Our Sun flies solo, chilling out in a relatively calm arm of the Milky Way galaxy and not causing much trouble for its stellar neighbors. That’s great for us, but it’s not uncommon for astronomers to find stars that orbit each other closely in an object called a binary. Binary star systems aren’t uncommon, but few have given scientists the kind of show that HD101584 has.
This particular two-star system are in the middle of a rough patch in their relationship. Using high-powered telescopes, astronomers were able to capture the pair in a violent exchange, and the resulting image is truly jaw-dropping.
It’s difficult to tell exactly what you’re seeing in the image above, but a new research paper published in Astronomy & Astrophysics reveals what is really going on. The larger star in this binary system was in the process of expanding into a red giant. As it did so, it was about to literally swallow up its smaller partner star, but that’s when things went a bit sideways.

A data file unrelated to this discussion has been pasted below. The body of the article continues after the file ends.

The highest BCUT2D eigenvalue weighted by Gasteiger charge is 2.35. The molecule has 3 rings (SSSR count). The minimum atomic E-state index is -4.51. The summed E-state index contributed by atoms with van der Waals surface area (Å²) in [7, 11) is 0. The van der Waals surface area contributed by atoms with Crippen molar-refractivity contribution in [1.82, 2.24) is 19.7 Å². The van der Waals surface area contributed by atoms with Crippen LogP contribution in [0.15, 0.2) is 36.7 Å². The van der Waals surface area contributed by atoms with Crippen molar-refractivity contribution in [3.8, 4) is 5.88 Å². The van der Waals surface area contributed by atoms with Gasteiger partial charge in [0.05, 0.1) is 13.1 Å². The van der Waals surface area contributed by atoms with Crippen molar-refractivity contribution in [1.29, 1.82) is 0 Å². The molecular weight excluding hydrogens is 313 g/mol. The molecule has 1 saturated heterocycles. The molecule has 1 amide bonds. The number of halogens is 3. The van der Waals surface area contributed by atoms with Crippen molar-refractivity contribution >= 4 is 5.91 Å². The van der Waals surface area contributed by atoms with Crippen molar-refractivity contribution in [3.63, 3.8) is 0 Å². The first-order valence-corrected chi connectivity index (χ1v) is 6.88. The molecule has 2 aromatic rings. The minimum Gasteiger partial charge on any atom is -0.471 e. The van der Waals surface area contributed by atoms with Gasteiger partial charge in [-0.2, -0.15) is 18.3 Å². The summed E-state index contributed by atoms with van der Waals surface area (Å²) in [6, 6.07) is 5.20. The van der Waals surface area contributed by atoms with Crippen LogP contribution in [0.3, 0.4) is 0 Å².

When the larger star began to engulf the smaller one, the smaller star actually spun inwards toward the center of the would-be red giant. As EarthSky explains, the smaller star didn’t actually collide with the core of its larger partner, but the bizarre circumstances caused the larger star to blow its top, so to speak, blasting layers of gas into space.
The result is what we see above, with layers of gas in red and blue being shed into space and a whole lot of turbulence happening right in the center of the image. Spotting such an event as it unfolds is a real treat for astronomers, and along with the current paper, additional research is being conducted to learn more about the event and how it’s playing out.